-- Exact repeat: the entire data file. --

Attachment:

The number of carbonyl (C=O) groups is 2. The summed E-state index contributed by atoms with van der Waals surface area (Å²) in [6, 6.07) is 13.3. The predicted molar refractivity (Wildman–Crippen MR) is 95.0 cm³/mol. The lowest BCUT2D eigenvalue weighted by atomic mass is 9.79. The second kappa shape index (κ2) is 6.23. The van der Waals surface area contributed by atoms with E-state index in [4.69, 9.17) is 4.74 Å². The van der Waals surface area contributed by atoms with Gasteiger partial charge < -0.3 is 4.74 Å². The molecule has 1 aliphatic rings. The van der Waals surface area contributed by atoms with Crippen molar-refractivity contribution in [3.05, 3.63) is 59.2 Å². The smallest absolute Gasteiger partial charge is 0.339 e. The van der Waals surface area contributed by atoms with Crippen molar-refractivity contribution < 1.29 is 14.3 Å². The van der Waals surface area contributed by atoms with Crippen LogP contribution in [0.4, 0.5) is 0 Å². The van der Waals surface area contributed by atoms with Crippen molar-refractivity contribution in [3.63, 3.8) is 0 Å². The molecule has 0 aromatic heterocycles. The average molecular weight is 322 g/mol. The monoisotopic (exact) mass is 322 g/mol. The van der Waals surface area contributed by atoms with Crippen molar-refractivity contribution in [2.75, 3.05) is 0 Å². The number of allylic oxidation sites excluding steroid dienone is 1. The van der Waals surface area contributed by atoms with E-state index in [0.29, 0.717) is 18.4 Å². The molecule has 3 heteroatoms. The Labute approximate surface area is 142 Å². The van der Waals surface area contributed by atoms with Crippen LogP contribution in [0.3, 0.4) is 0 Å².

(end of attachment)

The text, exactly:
The number of carbonyl (C=O) groups is 2. The summed E-state index contributed by atoms with van der Waals surface area (Å²) in [6, 6.07) is 13.3. The predicted molar refractivity (Wildman–Crippen MR) is 95.0 cm³/mol. The lowest BCUT2D eigenvalue weighted by atomic mass is 9.79. The second kappa shape index (κ2) is 6.23. The van der Waals surface area contributed by atoms with E-state index in [4.69, 9.17) is 4.74 Å². The van der Waals surface area contributed by atoms with Gasteiger partial charge < -0.3 is 4.74 Å². The molecule has 1 aliphatic rings. The van der Waals surface area contributed by atoms with Crippen molar-refractivity contribution in [3.05, 3.63) is 59.2 Å². The smallest absolute Gasteiger partial charge is 0.339 e. The van der Waals surface area contributed by atoms with Crippen molar-refractivity contribution < 1.29 is 14.3 Å². The van der Waals surface area contributed by atoms with Crippen LogP contribution in [0.4, 0.5) is 0 Å². The van der Waals surface area contributed by atoms with Crippen molar-refractivity contribution in [3.63, 3.8) is 0 Å². The molecule has 0 aromatic heterocycles. The average molecular weight is 322 g/mol. The monoisotopic (exact) mass is 322 g/mol. The van der Waals surface area contributed by atoms with Crippen molar-refractivity contribution in [2.75, 3.05) is 0 Å². The number of allylic oxidation sites excluding steroid dienone is 1. The van der Waals surface area contributed by atoms with E-state index in [0.29, 0.717) is 18.4 Å². The molecule has 3 heteroatoms. The Labute approximate surface area is 142 Å². The van der Waals surface area contributed by atoms with Crippen LogP contribution in [0.3, 0.4) is 0 Å².